Hutt News : May 17th 2011
3 HUTT NEWS, MAY 17, 2011 NEWS Fast Approval CASH NOW 245 High Street 24 Queen Street Lower Hutt Wainuiomata Phone: 566 0989 Phone: 564 1596 *All Loans Subject to Normal Lending Criteria Loans for all reasons ADELPHI FINANCE LTD The Established Company HN105346/wh Amounts $500 to $5000 Providing Cash Solutions 40 Years of Financial Service pix.ccn.co.nz er your own copy of photos in this paper, or other CCN titles, check out: To orde TAITA COLLEGE Tel The Principal 567 8728 2138836DG "All good things to know are difficult to learn." CHINESE PROVERB 3625909AC Westfield Queensgate, Lower Hutt 04 915 9097 THE LOVE SALE FROM Page 1 Search for a technology 'champion' But we're at a turning point. That's why I'm backing the Technology Valley industry-led plan and vision to build a new econ- omic power base in the Valley and Wellington region,'' Mr Wallace said. Ironically, it is possibly IRL's own submission to the High Value Manufacturing Review that has fuelled speculation about splitting up the company. Chief executive Shaun Coffey's submission to the review team said there needs to be a cham- pion'' at the highest level to drive development of advanced technology in the manufacturing sector. He said with more Crown funding, IRL could double in size within four years, with an expanded role in co-ordinating efforts across the whole science, engineering and commercialisation ecosystem related to manufacturing and services''. IRL would be renamed and would need expanded hubs in Auckland and Christchurch''. Speaking to Hutt News at the Scientist for a Day launch (see page 21), Mr Coffey said the pos- ition he'd put to the review team is that with our existing base in Auckland, Wellington and Christ- church, we have a configuration that can continue to grow and service industry''. He had not talked about winding down the Gracefield site but said growth needs to come in Auckland and Christchurch because that's where we are under-resourced at present''. There are 30 to 40 IRL staff in Auckland, and around 20 in Christchurch. Business New Zealand chief executive Phil O'Reilly, also at the Hutt launch last week, was not willing to comment on the High Value Manu- facturing report as he was on the review team. We asked, with today's communication tech- nology whether it's overly critical where science and research and development staff are based. What's clear is that business is increasingly saying, we'll go and find the world-class talent we need wherever it is'. It might be in Israel, Scandinavia, wherever,'' Mr O'Reilly replied. But it can also be very advantageous to have other people, people who understand their busi- ness, and those doing the work'' -- and that could include scientists -- right there''. Editor's View, page 13 IN BRIEF Have your say Hutt folk who want to put the Prime Minister on the hot spot over issues such as KiwiSaver changes and trimming back public service spending have a chance on Tuesday next week. John Key is the speaker at Hutt Grey Power's meeting, 2pm till 3pm in the large church on Marsden St, by Ewen Bridge. The event is open to the public for a gold coin donation. Alcohol sales Only one out of 10 Hutt Valley premises with an on-licence sold alcohol to a minor in a controlled purchase operation by police over the weekend. As part of the Trans-Tasman Operation Unite, nine Hutt Valley alcohol retailers with off-licences were also visited. All complied with the Sale of Liquor Act. However, results were not as good in Wellington city, where police are disappointed that all six on-licences visited sold liquor to a 16-year-old male volunteer, accompanied by a 17-year-old male volunteer. Of a dozen off-licences visited, one sold to a 16-year-old volunteer. There were 29 drunk drivers caught over the weekend and 93 breaches of the liquor ban. Hutt River support The recently-formed Friends of Hutt River group will hold a public meeting next Monday to adopt a statement of purpose, decide what issues to target in the next year and appoint groups to work on them. Before the meeting the group is calling for interested people to complete its survey at surveymonkey.com/s/N5YSP8Q. The Friends of the Hutt River will meet at at the Silverstream Bowling Club, 37 Dunn St, at 7pm on May 23. Native treasure for sale Reserve sale: Phil Waddington is best known for the pest control traps he has developed for the Department of Conservation. He also owns a spectacular patch of native bush in Stokes Valley, which he is hoping the city council will buy. By NICHOLAS BOYACK One of the best blocks of native bush in the city is for sale and the city council is looking at buying it. The council is seeking feedback on whether it should buy 22.7 hectares of land in Stokes Valley, known as Te Oranga Whenua. The property, at 17 Horoeka St, is owned by Phil and Joy Waddington and most of the site is protected by a Queen Elizabeth II National Trust covenant. Mr Waddington has run a pest control programme there for more than a decade, and the result is that a number of plant species not normally found in Lower Hutt are flourishing. The Wellington Botanical Society (WBS) has taken a close interest in the site and has surveyed it to identify native species. WBS botanist Barbara Mitcalfe has written to the council noting the impressive'' number and range of natives plants on the site. [It is] significant because of its size, its diverse habitats, and the stature of the ecological health and diversity of its indi- genous vegetation.'' As well as an extensive wetland, there are 47 native tree species, 39 ferns, seven native orchids and a well-benched walk- ing track. She also noted the positive impact of the pest control work. The vine kieke, Freycinetia banksi, is both flowering and fruiting in this forest, a very rare phenomenon in Wellington, because it is palatable to rats and possums.'' Mr Waddington, who is a Petone-based artist and designer of pest control traps, says his marital status has changed and he has been forced'' to sell the land. The covenant excluded a small piece of flat land so he could develop a plant nur- sery on the site. He now regrets doing that, as that part could be built on -- something he would not like to see. The land was bought to stop a devel- oper destroying the bush and he hopes the council will honour that wish. Mr Waddington says the prototype traps he developed for pest control work that are now used around New Zealand were all tried out at Te Oranga Whenua. The land was purchased in 1995 and in the intervening years he has put in a lot of hard work to protect the bush. As well as trapping pests, he has dealt with gorse and blackberry, dope growers and neighbours who have used it as a refuse dumping area. He says the dope growers got his details from his number plate and rang him to warn him to keep off his land. They also visited him at home to reinforce their point, he says. Reserves manager Kelly Crandle says the council has a once-in-a-lifetime opportunity and officers support buying it.The land has significant recreational potential and can easily be linked to other council-owned reserves. The existing track is a good one and the coun- cil will continue to maintain it, she says. From an ecological point of view, the land is also of real significance. It is kind of like a land bank that could pay dividends for all our other reserves.'' Seeds from the area could be used for replanting in the region. The proposal to buy has been included in the draft annual plan and the council has signed a sale and purchase agree- ment which expires in July.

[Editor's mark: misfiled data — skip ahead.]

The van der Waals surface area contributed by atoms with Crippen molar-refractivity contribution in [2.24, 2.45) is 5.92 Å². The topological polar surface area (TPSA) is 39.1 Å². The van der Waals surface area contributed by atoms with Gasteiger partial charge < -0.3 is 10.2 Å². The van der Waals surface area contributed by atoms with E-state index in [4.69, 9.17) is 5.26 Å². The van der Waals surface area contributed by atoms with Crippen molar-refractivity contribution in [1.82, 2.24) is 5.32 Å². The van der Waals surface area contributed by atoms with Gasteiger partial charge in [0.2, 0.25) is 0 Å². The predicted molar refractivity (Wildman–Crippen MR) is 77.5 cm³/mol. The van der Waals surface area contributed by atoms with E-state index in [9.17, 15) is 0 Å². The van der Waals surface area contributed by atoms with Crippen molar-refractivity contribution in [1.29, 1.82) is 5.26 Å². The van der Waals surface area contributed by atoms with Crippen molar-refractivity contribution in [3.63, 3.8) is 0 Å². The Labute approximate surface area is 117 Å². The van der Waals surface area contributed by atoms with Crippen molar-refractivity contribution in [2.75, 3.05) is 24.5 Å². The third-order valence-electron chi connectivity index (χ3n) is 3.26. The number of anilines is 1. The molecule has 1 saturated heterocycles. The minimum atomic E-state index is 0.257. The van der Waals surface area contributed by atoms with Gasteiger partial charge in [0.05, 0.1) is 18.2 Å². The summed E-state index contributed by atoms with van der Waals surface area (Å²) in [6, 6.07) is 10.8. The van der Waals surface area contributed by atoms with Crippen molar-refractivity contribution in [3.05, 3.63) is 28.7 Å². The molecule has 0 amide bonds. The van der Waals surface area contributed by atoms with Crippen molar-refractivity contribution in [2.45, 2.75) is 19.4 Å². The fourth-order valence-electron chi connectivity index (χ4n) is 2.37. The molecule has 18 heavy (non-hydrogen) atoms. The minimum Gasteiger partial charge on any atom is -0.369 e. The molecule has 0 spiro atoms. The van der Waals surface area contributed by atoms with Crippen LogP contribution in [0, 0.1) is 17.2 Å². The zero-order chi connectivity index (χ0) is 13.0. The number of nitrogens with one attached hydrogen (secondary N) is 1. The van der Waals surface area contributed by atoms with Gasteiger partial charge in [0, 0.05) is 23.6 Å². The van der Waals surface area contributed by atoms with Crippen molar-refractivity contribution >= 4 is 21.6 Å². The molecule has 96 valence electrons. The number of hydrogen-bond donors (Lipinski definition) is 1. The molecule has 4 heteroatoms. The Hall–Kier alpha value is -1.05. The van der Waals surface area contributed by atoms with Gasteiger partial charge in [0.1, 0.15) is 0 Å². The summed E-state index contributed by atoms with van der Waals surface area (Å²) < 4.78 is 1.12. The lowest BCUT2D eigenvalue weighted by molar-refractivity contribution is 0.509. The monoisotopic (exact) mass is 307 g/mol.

May 24th 2011